2011 NBA Now Rankings 2.0 (Final Pre-season Build) Part I Projecting Stars and Superstars (Revised)

A few weeks ago, I came up with the Championship Equation which set out to establish the necessary (but not sufficient) conditions for building a championship team. The intent was to have an edge in quickly identifying and separating the title favorites, the contenders and the pretenders.  I then revised it based on reader feedback.  I then revised it again based on some more reader comments (go here for the Basics). The equation now reads as follows.

To win or contend for a championship a team must:

  • Win 52 or more games (Houston in 1995 is an aberration that is explained below)
  • Have two star points (either >2 Stars, > Star + Superstar or > 2 Superstars) in your Playoff Top 6. A star is >.200 WP48 Player, a Superstar
  • Have at least one .140 WP48 player who plays PF or Center in your Playoff Top 6 (credit to some dude and we’ll call it the Suns Corollary)
  • A superstar puts you in the conversation if you can make it into the playoffs and surround him with talent (i.e no duds) in the top 6 (credit to Neal Frazier and we’ll call it the Hakeem Factor). There are multiple paths here:
    • Houston did this in 1994. They did not quite have a superstar (Hakeem clocked in at .280). However they had 4 other players in their playoff rotation come in between .128 and .159 (Thorpe,Horry,Kenny Smith and Sam Cassell). So it’s  possible to win if your superstar is a little off if you have  4 other guys who can step up and you get some ridiculous three point shots and the best player in the league decides to retire in his prime. We’ll call this the Impossible Dream Scenario.
    • If a team with 1 superstar on your roster finds a superstar in the draft that can yield immediate results. Just don’t hold your breath for this happening. Well call this the The Magical Legendary Exception.
    • Houston in 1995. They only won 47 games in the regular season but they went off and got another star (Drexler) to complement Hakeem at mid-season. So you can trade yourself into contention (but it’s not very likely unless Chris Wallace or Kevin McHale is prominently involved). We’ll call this  The Trade exemption.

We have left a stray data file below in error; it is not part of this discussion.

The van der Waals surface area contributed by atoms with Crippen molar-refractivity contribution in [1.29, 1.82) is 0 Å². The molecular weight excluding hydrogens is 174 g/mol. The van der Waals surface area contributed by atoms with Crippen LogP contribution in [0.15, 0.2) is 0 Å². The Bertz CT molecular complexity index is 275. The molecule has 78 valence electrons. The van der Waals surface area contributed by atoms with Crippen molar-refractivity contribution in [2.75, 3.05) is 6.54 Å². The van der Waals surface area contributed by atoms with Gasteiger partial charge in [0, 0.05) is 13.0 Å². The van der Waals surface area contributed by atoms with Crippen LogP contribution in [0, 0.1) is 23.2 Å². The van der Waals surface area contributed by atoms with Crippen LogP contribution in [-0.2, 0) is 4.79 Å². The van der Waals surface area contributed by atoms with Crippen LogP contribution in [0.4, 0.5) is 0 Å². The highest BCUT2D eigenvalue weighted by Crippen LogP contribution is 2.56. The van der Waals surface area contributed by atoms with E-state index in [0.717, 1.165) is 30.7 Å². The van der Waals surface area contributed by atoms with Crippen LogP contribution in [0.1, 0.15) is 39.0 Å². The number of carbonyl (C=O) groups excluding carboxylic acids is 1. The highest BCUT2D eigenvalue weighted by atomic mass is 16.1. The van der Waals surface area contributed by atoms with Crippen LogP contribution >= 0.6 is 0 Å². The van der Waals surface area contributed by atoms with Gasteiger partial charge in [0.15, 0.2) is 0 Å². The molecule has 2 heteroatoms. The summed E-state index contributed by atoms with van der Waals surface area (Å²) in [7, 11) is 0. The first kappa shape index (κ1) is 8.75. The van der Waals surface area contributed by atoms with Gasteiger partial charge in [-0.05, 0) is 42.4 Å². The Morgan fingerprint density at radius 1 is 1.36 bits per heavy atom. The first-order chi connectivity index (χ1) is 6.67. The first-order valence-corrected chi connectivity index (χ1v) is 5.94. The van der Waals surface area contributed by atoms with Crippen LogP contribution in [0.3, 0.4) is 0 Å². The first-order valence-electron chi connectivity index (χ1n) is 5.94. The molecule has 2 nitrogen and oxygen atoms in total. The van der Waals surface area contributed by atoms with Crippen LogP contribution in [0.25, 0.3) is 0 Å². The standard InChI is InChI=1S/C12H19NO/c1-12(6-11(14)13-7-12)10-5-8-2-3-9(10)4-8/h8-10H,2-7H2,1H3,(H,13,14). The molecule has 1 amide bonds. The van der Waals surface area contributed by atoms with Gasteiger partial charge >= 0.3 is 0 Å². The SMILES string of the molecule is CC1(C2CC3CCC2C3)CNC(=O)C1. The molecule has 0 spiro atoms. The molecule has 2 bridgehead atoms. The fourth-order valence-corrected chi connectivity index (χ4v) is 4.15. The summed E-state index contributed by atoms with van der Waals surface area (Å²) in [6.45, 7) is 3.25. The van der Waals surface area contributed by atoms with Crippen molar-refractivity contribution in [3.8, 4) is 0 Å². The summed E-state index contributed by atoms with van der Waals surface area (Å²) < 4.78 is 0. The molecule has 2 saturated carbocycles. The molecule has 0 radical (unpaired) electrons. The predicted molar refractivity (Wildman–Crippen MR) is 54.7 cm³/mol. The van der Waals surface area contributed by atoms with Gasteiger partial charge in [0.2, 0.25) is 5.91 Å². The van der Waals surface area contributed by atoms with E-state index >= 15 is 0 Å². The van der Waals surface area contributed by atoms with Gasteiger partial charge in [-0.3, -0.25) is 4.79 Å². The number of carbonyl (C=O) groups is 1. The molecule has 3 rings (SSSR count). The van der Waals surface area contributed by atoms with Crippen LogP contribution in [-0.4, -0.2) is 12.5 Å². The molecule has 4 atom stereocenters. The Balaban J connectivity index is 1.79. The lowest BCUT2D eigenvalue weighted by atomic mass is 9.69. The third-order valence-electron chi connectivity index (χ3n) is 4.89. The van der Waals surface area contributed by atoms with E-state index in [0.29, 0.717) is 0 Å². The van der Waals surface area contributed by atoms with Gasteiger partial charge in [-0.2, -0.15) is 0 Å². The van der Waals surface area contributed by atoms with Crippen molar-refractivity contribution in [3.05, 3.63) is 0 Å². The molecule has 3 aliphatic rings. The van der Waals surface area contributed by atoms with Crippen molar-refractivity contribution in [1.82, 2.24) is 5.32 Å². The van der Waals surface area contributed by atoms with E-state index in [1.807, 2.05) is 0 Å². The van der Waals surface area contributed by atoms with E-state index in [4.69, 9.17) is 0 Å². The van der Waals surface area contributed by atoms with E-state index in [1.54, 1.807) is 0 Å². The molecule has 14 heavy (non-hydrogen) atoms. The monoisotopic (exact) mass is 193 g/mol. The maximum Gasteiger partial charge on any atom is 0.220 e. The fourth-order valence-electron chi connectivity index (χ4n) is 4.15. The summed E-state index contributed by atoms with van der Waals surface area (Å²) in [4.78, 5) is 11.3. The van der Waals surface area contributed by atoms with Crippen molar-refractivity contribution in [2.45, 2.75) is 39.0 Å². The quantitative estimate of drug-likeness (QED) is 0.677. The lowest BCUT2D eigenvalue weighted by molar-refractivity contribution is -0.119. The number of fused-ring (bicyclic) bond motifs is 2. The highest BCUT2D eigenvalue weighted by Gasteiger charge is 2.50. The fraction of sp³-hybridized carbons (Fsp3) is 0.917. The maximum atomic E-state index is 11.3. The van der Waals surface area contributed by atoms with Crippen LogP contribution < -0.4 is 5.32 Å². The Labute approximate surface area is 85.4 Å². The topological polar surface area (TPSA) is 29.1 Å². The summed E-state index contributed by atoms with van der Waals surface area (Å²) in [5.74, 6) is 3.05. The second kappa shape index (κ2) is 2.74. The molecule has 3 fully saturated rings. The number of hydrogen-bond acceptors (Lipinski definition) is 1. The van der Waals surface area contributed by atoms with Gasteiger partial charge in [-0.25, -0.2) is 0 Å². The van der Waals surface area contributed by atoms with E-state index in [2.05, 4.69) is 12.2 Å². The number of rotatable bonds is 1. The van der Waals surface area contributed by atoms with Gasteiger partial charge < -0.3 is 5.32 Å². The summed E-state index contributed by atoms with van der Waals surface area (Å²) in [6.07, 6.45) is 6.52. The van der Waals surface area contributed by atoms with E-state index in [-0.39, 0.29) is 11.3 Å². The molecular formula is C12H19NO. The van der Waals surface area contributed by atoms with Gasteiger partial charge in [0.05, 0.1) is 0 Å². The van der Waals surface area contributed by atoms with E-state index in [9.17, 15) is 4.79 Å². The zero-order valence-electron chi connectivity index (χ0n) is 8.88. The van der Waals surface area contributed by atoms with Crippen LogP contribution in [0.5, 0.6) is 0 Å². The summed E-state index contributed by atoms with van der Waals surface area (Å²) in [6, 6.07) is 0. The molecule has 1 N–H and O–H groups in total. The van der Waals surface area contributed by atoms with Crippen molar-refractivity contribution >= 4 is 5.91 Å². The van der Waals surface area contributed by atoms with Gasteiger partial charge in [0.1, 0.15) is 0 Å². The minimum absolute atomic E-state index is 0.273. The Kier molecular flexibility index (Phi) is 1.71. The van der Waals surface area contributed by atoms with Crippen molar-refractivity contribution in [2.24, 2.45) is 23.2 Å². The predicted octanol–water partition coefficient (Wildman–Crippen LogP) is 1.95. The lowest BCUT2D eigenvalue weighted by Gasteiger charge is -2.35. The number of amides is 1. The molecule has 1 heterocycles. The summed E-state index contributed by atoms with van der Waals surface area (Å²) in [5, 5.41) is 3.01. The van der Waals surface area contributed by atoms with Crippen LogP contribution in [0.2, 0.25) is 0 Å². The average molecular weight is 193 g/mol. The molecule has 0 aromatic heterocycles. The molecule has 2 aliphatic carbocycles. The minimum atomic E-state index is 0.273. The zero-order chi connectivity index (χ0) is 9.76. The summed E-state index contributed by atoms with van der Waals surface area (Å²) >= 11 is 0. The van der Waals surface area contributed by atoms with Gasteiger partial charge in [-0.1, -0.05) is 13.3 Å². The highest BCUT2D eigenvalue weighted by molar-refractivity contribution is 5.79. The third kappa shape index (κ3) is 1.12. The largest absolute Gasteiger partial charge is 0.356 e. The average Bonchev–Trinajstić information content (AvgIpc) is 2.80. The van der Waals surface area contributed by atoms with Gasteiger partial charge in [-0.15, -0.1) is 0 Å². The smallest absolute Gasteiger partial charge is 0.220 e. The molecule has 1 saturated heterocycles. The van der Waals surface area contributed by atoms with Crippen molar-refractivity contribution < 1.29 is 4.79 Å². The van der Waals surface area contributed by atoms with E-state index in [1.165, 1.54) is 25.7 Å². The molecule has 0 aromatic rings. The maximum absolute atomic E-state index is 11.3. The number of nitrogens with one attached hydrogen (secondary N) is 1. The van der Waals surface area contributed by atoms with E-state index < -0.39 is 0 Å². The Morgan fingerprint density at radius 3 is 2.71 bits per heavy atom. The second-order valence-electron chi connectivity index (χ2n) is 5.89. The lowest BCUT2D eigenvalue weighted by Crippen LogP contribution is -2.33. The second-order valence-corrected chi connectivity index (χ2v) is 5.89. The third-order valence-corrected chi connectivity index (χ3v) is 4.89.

• Not have Bad players (<-.01WP48) in the playoff rotation(top 6  in minutes played). The rule of thumb here is that you need two star points for every playoff sink hole but it makes you a marginal contender. We’ll call this the Mr. Eva Longoria Rule.
  • Players can step it up in the playoffs and they can also step it down. Star/Superstar depth is really important. The last 4 champions have featured at least 4 guys at greater than >.150 WP48 in the regular season and it not always the same people who come thru (Posey for the Celts in 2008 is a good example). The one superstar approach is a much riskier proposition it’s always better to have the depth than to not have it and regret it (see Posey and the Celts in 2009). We’ll call this Posey-Horry’s Law for identifying favorites.

So with this set of conditions in hand and a good projection model for player performance in 2011, we should be able to identify the favorites, contenders and pretenders.

Projecting Stars and Superstars for 2011

Here I’m going to use my rookie model (Boo Boo) and my player performance model to project the worst, nominal and best case for each player based on projected performance and the standard predicted error. For rookies the error is std at .065 WP48 (with one notable exception which I’ll explain). For veterans the error will vary by position and age. Each player will get star points as follows:

  • 1.2 if they qualify as a superstar in the nominal scenario.
  • .4 if they qualify as a superstar in the high or low scenario
  • .6 if they qualify as a star in the nominal scenario.
  • .2 if they qualify as a star in the high or low scenario

To explain visually it looks like this:

Good Big men scoring will be done the same as star scoring (if they qualify as a >.140 WP48 big in nominal .6 of a point, .2 if they qualify in high/low).

My justification for the scoring?

Normal Distribution is normal

Position adjustments will be done based on the average for the last three years and the players average position in 2010. The projection looks as follows: